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“I think I need to take a break from social media for a while, just so I can feel a bit more sane, and concentrate on my family.”

Perhaps you know someone who’s said something similar to this in recent weeks. Perhaps you’ve even thought it to yourself, as you check the headlines or your news feed one more time before bed.

I know quite a few people who’ve taken a break from social media and the news recently. It’s overwhelming, they say, and being overwhelmed isn’t helping anyone, it’s just putting a heavier load on everyone’s mental health. Part of me doesn’t blame these people for wanting to bury their heads in the sand and ignore what’s going on around them.

We are living in a time that’s filled with disturbing headlines, where facts are ignored or distorted, where professional journalists are falsely accused of lying, where the marginalized feel fear in places they once thought were safe, and where innocent civilians are being hurt or killed in conflicts they want no part of. Social media only serves to shove it in people’s faces in a way that didn’t happen before Facebook and Twitter became “places” where we spend a lot of time.

It is incredibly important for those of us who are in more fortunate circumstances to bear witness to the atrocities happening, if we cannot be there to help. If we check out and ignore these acts, we risk becoming a society of navel-gazing people who only respond to those who are directly, physically in front of us. Or is that what we are already?

As a mother, this possibility terrifies me. It’s our job as parents to teach our children about empathy and compassion, but frequently, I wonder whether we’ve been missing an important next step in educating our kids. Yes, the first people we should have empathy and compassion for are those in our circle. But if we want to raise responsible global citizens (and everyone is a global citizen, at this point), we must instill in our children an awareness of those who exist outside of our circle. We owe it to the children of the world to light a fire in our own kids, to show them the reasons they need to look up from their devices, take in the state of the world and decide to do something to change it.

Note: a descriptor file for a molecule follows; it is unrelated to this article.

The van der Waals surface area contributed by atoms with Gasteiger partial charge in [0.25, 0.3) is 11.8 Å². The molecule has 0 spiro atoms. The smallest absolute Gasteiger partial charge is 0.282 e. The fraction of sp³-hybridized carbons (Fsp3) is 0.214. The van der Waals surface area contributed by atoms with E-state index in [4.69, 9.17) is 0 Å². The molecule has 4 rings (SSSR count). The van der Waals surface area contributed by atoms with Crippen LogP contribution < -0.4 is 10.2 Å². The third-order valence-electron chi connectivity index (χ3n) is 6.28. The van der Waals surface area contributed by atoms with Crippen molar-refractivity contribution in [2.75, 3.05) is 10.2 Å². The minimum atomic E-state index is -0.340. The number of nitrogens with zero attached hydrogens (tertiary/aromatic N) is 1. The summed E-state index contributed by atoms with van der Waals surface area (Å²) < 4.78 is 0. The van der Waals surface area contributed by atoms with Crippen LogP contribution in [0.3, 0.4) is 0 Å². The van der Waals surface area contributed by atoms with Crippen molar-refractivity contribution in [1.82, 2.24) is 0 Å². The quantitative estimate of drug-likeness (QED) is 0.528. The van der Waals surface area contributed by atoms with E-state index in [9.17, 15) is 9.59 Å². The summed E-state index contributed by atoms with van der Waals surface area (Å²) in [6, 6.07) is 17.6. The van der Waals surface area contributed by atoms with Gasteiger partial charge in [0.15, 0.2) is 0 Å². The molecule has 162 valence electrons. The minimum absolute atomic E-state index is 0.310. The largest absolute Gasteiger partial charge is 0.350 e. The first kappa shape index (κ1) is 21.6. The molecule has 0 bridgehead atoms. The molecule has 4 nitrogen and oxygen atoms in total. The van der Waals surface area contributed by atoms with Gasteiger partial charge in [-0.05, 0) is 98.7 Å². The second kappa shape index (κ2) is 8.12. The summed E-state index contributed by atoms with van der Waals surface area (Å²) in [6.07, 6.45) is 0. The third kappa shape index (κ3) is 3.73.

It’s not good enough to be a nice person, especially in times like these. Nice people click on the sad emoticon when they see a photo of a hate crime posted by one of their friends on Facebook. Engaged people — those who see injustice and feel compelled to act — will see that photo posted on Facebook and make an effort to change things. I have friends in both camps, but I know I want my children to be in the latter.

I see friends and acquaintances who live in the margins of the reality President Trump now represents, and I understand their fear. I’m lucky to live a life of relative privilege, but my children may grow up to be a part of those marginalized communities. This may be the case for any parent in America, so shouldn’t that be enough to galvanize us? To make us take steps to protect our children 10 years from now, when they finally come out to us, or two years from now, when they tell us they don’t feel like a boy or a girl after all?

Yes, for most parents, our natural instinct is to want to protect our babies from the horrors of the world. I think we’ve seen, though, that the potential for those horrors to become real might only be increasing. Teaching tolerance and empathy is an obvious first step, but learning to become real allies to those in need right now and, in turn, starting to teach our children about actions they can take, is what can help turn the tide on these troubled times.

Bearing witness to all the horrors that people are facing in the world — even if it makes me sad, anxious and uncomfortable — is part of that journey for me. I can use those feelings as the impetus to do something. My discomfort pales in comparison to what those in crisis are experiencing. But my anger at the injustices taking place can motivate me to take some form of action, no matter how small.

Those tiny actions, because they do indeed feel tiny right now, add up. I hope that they make some difference eventually, both in the lives of the people who need help, and the lives of the people who will one day step up to help them — our children.

Glynis Ratcliffe is a freelance writer based in Toronto. Follow her on Twitter @operagirl.

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